[Epidermiology and associated risk factors of hyperlipoproteinemia]

Z Gesamte Inn Med. 1977 Apr 15;32(8):124-8.
[Article in German]


With the world-wide increase of the number of ischemic heart diseases the significance of the so-called factors of risk which initiate an arteriosclerosis or can deteriorate it, respectively, has increased. In the Dresden study concerning the most important factors of risk we found the following frequencies: obesity 8.2%, hyperlipoproteinemia 7.4%, hyperuricemia 3.8%, diabetes mellitus 2.0%, hypertension 17.2% and smoking 30.3%. From the investigations results the great significance of the combination of factors of risk which has a potentiating effect. The hyperlipoproteinemias of type III-V most frequently show a disturbed carbohydrate tolerance and hypertension. In them also the most frequent severe changes of the ECG appear. Myocardial infarctions concerned above all type II-IV. Apparantly concerning the vascular system patients with the combination hyperlipoproteinemia and carbohydrate metabolism are particularly endangered. The "metabolic syndrome" (obesity, diabetes mellitus, hyperlipoproteinemia, hyperuricemia, steatosis hepatis) with the increase of the viscosity of blood and plasma as well as disturbances of coagulation together with other factors of risk further the development of arteriosclerosis or has a directing influence on it. Nevertheless, the concept of the significance of the factors of risk is not able to predict the risk in every case. With the help of the apoproteins the metabolic risk is to be more exactly estimated by the determination of the lipid values in the individual classes of lipids or by classification.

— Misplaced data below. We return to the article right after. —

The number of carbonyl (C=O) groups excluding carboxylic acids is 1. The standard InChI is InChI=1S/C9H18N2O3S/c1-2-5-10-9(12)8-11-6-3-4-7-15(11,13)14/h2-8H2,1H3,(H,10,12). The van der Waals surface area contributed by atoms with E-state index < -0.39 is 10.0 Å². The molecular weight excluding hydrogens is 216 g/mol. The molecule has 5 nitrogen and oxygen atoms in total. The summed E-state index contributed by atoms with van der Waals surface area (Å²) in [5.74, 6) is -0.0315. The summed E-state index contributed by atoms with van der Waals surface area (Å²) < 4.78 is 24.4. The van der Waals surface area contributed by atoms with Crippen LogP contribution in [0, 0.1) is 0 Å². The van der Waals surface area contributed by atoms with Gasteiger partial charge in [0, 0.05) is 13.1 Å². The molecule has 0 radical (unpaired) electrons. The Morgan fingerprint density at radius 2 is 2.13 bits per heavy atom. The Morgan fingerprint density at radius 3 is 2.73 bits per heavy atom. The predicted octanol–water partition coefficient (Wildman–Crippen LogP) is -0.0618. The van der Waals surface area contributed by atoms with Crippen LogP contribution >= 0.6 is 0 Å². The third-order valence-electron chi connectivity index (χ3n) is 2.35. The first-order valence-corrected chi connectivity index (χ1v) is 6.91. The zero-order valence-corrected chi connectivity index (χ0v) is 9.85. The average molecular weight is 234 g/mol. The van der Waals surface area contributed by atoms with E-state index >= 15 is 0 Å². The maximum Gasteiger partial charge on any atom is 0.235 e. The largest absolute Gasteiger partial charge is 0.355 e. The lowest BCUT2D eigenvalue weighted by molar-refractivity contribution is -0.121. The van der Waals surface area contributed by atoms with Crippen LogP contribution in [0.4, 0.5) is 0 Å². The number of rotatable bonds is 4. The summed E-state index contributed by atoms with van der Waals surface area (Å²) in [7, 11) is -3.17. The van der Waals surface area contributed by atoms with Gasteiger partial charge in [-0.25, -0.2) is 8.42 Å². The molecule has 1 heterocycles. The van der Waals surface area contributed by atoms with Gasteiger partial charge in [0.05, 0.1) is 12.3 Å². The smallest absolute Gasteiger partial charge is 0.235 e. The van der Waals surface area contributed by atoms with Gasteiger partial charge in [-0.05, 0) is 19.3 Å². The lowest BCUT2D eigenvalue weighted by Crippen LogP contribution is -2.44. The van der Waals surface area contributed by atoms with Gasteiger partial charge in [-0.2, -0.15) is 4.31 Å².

Publication types

  • English Abstract

MeSH terms

  • Adult
  • Arteriosclerosis / etiology
  • Blood Viscosity
  • Child
  • Diabetes Mellitus / etiology
  • Fatty Liver / etiology
  • Germany, East
  • Humans
  • Hyperlipidemias / blood
  • Hyperlipidemias / complications
  • Hyperlipidemias / epidemiology*
  • Myocardial Infarction / etiology
  • Obesity / etiology